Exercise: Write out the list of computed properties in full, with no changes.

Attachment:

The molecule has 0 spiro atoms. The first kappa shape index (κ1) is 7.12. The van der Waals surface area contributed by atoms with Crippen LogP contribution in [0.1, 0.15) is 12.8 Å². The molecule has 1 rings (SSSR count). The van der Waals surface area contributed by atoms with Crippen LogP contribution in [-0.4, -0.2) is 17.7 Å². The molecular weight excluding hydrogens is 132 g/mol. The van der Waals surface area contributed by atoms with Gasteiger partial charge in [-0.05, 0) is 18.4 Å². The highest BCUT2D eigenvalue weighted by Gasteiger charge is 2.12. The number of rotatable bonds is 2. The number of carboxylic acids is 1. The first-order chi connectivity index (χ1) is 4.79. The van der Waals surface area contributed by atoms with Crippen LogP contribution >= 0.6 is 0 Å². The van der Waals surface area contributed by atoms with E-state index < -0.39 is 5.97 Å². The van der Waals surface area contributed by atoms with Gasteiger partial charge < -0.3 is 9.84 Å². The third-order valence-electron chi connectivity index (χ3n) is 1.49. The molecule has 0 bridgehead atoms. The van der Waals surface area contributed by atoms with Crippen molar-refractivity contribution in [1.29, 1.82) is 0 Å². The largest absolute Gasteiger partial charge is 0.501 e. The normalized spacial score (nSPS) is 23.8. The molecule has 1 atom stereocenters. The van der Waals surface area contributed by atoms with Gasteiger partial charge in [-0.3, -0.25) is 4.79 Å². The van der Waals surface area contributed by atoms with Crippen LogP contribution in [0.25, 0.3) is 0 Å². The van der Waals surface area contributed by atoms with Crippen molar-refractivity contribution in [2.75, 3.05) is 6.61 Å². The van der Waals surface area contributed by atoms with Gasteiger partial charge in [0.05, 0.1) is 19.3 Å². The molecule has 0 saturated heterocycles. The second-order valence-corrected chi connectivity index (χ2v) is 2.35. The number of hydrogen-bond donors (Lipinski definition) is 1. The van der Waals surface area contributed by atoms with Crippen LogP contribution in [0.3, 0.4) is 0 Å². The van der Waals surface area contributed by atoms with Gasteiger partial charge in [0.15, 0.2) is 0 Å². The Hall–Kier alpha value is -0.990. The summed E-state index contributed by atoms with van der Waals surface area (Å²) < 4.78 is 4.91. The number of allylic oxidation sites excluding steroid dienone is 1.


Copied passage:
The molecule has 0 spiro atoms. The first kappa shape index (κ1) is 7.12. The van der Waals surface area contributed by atoms with Crippen LogP contribution in [0.1, 0.15) is 12.8 Å². The molecule has 1 rings (SSSR count). The van der Waals surface area contributed by atoms with Crippen LogP contribution in [-0.4, -0.2) is 17.7 Å². The molecular weight excluding hydrogens is 132 g/mol. The van der Waals surface area contributed by atoms with Gasteiger partial charge in [-0.05, 0) is 18.4 Å². The highest BCUT2D eigenvalue weighted by Gasteiger charge is 2.12. The number of rotatable bonds is 2. The number of carboxylic acids is 1. The first-order chi connectivity index (χ1) is 4.79. The van der Waals surface area contributed by atoms with Crippen LogP contribution >= 0.6 is 0 Å². The van der Waals surface area contributed by atoms with E-state index < -0.39 is 5.97 Å². The van der Waals surface area contributed by atoms with Gasteiger partial charge < -0.3 is 9.84 Å². The third-order valence-electron chi connectivity index (χ3n) is 1.49. The molecule has 0 bridgehead atoms. The van der Waals surface area contributed by atoms with Crippen molar-refractivity contribution in [1.29, 1.82) is 0 Å². The largest absolute Gasteiger partial charge is 0.501 e. The normalized spacial score (nSPS) is 23.8. The molecule has 1 atom stereocenters. The van der Waals surface area contributed by atoms with Gasteiger partial charge in [-0.3, -0.25) is 4.79 Å². The van der Waals surface area contributed by atoms with Crippen LogP contribution in [0.25, 0.3) is 0 Å². The van der Waals surface area contributed by atoms with Crippen molar-refractivity contribution in [2.75, 3.05) is 6.61 Å². The van der Waals surface area contributed by atoms with Gasteiger partial charge in [0.05, 0.1) is 19.3 Å². The molecule has 0 saturated heterocycles. The second-order valence-corrected chi connectivity index (χ2v) is 2.35. The number of hydrogen-bond donors (Lipinski definition) is 1. The van der Waals surface area contributed by atoms with Crippen LogP contribution in [0.3, 0.4) is 0 Å². The van der Waals surface area contributed by atoms with Gasteiger partial charge in [0.15, 0.2) is 0 Å². The Hall–Kier alpha value is -0.990. The summed E-state index contributed by atoms with van der Waals surface area (Å²) < 4.78 is 4.91. The number of allylic oxidation sites excluding steroid dienone is 1.